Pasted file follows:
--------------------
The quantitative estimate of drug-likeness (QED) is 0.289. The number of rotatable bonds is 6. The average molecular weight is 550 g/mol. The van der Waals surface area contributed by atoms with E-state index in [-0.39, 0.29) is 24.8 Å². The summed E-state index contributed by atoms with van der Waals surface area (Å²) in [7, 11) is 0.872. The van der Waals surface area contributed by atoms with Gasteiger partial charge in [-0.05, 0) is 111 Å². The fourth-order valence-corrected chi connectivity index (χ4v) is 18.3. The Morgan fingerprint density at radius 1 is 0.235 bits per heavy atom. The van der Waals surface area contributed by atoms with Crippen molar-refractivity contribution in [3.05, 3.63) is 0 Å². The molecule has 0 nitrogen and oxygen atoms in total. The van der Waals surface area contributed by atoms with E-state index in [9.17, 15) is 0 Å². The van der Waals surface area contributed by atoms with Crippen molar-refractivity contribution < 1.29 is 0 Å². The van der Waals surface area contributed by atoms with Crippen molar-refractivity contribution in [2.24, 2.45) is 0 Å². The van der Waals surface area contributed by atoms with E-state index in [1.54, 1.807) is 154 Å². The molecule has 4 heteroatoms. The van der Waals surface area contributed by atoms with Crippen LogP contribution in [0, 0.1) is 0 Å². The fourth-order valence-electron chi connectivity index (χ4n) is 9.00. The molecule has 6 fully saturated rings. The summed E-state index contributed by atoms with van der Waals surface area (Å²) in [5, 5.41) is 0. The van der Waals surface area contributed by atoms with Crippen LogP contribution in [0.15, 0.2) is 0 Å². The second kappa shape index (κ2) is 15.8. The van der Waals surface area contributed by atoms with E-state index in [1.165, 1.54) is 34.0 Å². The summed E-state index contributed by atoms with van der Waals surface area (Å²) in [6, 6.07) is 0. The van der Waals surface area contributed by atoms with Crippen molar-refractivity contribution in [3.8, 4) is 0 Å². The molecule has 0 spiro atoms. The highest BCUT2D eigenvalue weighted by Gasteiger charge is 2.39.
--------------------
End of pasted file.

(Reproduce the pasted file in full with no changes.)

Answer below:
The quantitative estimate of drug-likeness (QED) is 0.289. The number of rotatable bonds is 6. The average molecular weight is 550 g/mol. The van der Waals surface area contributed by atoms with E-state index in [-0.39, 0.29) is 24.8 Å². The summed E-state index contributed by atoms with van der Waals surface area (Å²) in [7, 11) is 0.872. The van der Waals surface area contributed by atoms with Gasteiger partial charge in [-0.05, 0) is 111 Å². The fourth-order valence-corrected chi connectivity index (χ4v) is 18.3. The Morgan fingerprint density at radius 1 is 0.235 bits per heavy atom. The van der Waals surface area contributed by atoms with Crippen molar-refractivity contribution in [3.05, 3.63) is 0 Å². The molecule has 0 nitrogen and oxygen atoms in total. The van der Waals surface area contributed by atoms with E-state index in [9.17, 15) is 0 Å². The van der Waals surface area contributed by atoms with Crippen molar-refractivity contribution < 1.29 is 0 Å². The van der Waals surface area contributed by atoms with Crippen molar-refractivity contribution in [2.24, 2.45) is 0 Å². The van der Waals surface area contributed by atoms with E-state index in [1.54, 1.807) is 154 Å². The molecule has 4 heteroatoms. The van der Waals surface area contributed by atoms with Crippen LogP contribution in [0, 0.1) is 0 Å². The fourth-order valence-electron chi connectivity index (χ4n) is 9.00. The molecule has 6 fully saturated rings. The summed E-state index contributed by atoms with van der Waals surface area (Å²) in [5, 5.41) is 0. The van der Waals surface area contributed by atoms with Crippen LogP contribution in [0.15, 0.2) is 0 Å². The second kappa shape index (κ2) is 15.8. The van der Waals surface area contributed by atoms with E-state index in [1.165, 1.54) is 34.0 Å². The summed E-state index contributed by atoms with van der Waals surface area (Å²) in [6, 6.07) is 0. The van der Waals surface area contributed by atoms with Crippen molar-refractivity contribution in [3.8, 4) is 0 Å². The molecule has 0 spiro atoms. The highest BCUT2D eigenvalue weighted by Gasteiger charge is 2.39.